Damaging winds will also be dependent on the overall severe threat. Currently, I think the wind potential is limited to a few scattered areas with a couple downed trees and power lines. A more significant threat would include more concentrated areas of tree damage, such as what occurred in the Syracuse area this past Sunday.

A few reports of severe hail over 1” in diameter will be possible, but I think the potential for hail larger than 1.5” is low. Flooding should not be a significant concern with rapid storm movement.

After 4 PM, a few isolated thunderstorms will be possible. There will be a small chance for some minor tree damage or small hail. A brief tornado could spin up during this time but is unlikely to occur. These storms will be most possible for areas east of Seneca Lake.

Actions to Take

I will set up a live blogging center later this morning in the 10-11 AM time frame. I will continue live blogging through the main threat during the mid afternoon and into the later afternoon with the second, minimal threat.

Should a more significant event begin to unfold, that is where the information, with updated graphics, will be posted. Be sure to check back for that live blog and leave it open on your device as you go about your day. A chime tones every time I post an update, and it is very convenient to check in periodically to see the absolute latest information and analysis.

Most areas will probably not see severe weather today but keep an eye to the sky and have an action plan in place, especially if you are outdoors. Remember that lightning can strike well outside of a thunderstorm, so be sure to head indoors at the first rumble and remain there until 30 minutes after the last rumble.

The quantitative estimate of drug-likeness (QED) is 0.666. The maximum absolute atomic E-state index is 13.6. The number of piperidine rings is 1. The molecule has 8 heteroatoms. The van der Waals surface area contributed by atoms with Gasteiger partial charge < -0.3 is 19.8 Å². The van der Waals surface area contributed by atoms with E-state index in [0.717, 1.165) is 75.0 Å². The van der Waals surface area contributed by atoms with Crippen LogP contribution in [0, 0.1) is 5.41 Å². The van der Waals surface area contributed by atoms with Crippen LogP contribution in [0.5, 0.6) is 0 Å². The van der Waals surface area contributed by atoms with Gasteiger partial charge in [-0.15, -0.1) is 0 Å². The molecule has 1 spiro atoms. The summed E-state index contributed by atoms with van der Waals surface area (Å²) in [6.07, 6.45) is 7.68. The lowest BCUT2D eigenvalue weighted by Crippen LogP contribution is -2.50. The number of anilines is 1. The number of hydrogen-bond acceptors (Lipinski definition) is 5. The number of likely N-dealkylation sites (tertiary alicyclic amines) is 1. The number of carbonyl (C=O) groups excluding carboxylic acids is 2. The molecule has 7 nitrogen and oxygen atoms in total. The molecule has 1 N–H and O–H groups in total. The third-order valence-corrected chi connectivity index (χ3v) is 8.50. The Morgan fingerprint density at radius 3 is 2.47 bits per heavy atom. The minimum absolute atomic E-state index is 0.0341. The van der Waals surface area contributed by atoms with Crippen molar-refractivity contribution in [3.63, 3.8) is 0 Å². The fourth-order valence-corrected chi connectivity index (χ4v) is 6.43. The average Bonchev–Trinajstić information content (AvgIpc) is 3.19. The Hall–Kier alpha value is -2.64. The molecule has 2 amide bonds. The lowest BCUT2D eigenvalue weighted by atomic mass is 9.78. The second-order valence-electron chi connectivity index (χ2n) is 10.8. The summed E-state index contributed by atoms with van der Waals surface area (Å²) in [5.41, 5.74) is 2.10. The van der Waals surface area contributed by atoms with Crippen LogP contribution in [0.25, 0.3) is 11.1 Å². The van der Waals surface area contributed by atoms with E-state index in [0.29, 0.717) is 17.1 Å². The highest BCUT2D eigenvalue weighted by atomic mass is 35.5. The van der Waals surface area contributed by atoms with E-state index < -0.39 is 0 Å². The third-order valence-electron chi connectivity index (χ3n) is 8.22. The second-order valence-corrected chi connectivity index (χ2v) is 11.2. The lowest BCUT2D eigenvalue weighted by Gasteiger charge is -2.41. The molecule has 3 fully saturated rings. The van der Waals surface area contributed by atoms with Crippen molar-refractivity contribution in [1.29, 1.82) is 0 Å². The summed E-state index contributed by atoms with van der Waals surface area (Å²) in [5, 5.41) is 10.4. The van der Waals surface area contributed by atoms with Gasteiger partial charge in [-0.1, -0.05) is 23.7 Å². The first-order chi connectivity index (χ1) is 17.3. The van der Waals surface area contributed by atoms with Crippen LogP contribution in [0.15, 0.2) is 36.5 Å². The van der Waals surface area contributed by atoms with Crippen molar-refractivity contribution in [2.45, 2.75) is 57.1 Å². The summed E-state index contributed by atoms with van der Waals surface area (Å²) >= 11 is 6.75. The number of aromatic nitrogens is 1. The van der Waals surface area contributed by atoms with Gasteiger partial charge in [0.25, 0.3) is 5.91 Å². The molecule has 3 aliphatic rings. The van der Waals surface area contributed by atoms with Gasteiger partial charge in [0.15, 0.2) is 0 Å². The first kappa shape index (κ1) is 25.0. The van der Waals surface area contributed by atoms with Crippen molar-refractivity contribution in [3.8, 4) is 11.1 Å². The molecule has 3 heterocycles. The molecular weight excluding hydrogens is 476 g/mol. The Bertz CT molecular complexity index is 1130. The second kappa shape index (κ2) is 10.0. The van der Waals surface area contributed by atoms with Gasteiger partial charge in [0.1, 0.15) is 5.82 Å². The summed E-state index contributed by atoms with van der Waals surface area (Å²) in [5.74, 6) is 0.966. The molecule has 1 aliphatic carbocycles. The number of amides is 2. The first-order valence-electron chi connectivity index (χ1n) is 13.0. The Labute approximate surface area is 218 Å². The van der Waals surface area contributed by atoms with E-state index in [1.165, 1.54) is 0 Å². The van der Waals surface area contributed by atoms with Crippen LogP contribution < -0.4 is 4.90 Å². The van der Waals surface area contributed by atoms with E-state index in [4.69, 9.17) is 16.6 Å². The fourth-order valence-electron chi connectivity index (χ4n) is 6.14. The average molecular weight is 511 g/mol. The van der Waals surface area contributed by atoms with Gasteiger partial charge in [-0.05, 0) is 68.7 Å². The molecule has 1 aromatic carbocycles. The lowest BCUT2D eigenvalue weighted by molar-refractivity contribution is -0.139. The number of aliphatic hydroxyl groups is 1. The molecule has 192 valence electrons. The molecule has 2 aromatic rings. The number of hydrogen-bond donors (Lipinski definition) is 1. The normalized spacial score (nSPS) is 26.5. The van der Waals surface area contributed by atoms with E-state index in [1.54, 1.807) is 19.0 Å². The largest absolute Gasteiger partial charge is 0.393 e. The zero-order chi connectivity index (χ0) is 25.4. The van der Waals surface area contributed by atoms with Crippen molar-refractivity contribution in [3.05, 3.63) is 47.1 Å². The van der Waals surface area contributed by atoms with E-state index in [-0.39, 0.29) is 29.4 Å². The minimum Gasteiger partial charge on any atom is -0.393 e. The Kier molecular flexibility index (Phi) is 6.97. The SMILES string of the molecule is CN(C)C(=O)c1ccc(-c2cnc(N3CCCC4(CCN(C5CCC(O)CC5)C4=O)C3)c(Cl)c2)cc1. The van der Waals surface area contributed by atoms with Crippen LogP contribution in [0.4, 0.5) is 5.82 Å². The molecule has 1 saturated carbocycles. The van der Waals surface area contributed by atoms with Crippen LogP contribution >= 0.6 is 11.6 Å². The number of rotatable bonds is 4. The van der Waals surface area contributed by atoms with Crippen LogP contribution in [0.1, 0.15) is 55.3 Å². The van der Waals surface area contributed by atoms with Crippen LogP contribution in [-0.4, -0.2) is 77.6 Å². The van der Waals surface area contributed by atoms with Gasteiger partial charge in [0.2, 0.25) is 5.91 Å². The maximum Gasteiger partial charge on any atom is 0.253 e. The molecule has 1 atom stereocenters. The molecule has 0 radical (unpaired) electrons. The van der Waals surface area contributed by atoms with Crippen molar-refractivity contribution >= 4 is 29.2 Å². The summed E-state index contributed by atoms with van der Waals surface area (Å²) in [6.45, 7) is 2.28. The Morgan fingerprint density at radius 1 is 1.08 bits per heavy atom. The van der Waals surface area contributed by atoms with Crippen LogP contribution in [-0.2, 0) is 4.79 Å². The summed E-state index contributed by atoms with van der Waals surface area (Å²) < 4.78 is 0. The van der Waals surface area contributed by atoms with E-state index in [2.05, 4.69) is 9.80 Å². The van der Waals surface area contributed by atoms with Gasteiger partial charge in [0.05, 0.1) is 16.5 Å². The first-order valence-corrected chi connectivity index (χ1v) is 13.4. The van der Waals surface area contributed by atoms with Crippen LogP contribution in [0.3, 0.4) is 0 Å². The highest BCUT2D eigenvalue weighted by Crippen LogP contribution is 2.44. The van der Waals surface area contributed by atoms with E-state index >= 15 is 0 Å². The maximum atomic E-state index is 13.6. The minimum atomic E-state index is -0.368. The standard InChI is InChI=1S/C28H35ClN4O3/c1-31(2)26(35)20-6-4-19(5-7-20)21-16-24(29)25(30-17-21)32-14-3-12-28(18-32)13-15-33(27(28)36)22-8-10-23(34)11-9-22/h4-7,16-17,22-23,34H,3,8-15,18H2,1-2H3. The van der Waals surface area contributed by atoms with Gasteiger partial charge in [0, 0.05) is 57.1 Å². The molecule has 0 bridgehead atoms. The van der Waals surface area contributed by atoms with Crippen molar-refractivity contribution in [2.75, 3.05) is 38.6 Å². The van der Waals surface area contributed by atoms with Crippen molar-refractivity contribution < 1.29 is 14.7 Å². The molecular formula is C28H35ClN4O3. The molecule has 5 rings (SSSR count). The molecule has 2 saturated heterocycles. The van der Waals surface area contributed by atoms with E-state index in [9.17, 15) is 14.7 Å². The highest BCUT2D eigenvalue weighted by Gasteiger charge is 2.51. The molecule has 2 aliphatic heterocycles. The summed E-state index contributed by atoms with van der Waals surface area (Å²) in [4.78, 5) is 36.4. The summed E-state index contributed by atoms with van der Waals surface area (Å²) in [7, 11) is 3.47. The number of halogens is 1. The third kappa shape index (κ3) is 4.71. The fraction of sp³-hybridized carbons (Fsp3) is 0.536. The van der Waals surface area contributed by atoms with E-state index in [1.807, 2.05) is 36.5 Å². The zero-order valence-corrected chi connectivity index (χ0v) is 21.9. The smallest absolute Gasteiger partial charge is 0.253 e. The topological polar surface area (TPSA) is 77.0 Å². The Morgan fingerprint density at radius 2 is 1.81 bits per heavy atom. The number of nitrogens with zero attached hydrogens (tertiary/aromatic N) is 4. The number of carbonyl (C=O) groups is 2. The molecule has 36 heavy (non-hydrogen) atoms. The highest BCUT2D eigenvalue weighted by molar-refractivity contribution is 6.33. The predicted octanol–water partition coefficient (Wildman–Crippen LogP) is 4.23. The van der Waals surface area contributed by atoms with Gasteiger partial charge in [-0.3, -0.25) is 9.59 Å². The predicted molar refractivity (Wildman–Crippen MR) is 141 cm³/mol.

Memorial Day Weekend Weather

Behind today’s weather system, Friday will start cloudy. Sunshine will return for the afternoon. Temperatures will reach the low 60s for most areas.

Saturday will bring warm, humid air back into the region with highs in the mid and upper 70s. A few scattered showers and thunderstorms will be possible throughout the day. During the evening, a cold front will drop southeast, bringing a better chance for thunderstorms.

There will be some severe threat with these storms, but at this time, it does not look like a big event. There is plenty of time for that to change, so continue to monitor the forecast.

A couple of showers and thunderstorms may pop up Sunday afternoon as well. Temperatures may reach the mid and upper 70s.

Monday looks to have the best chance for dry weather with a mix of sun and clouds and highs in the low 70s.

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Follow Meteorologist Drew Montreuil:
Meteorologist Drew Montreuil has been forecasting the weather in the Finger Lakes region since 2006 and has degrees in meteorology from SUNY Oswego (B.S. with Honors) and Cornell (M.S.). Drew and his wife have four young boys. When not working or playing with the boys, he is probably out for a run through the countryside.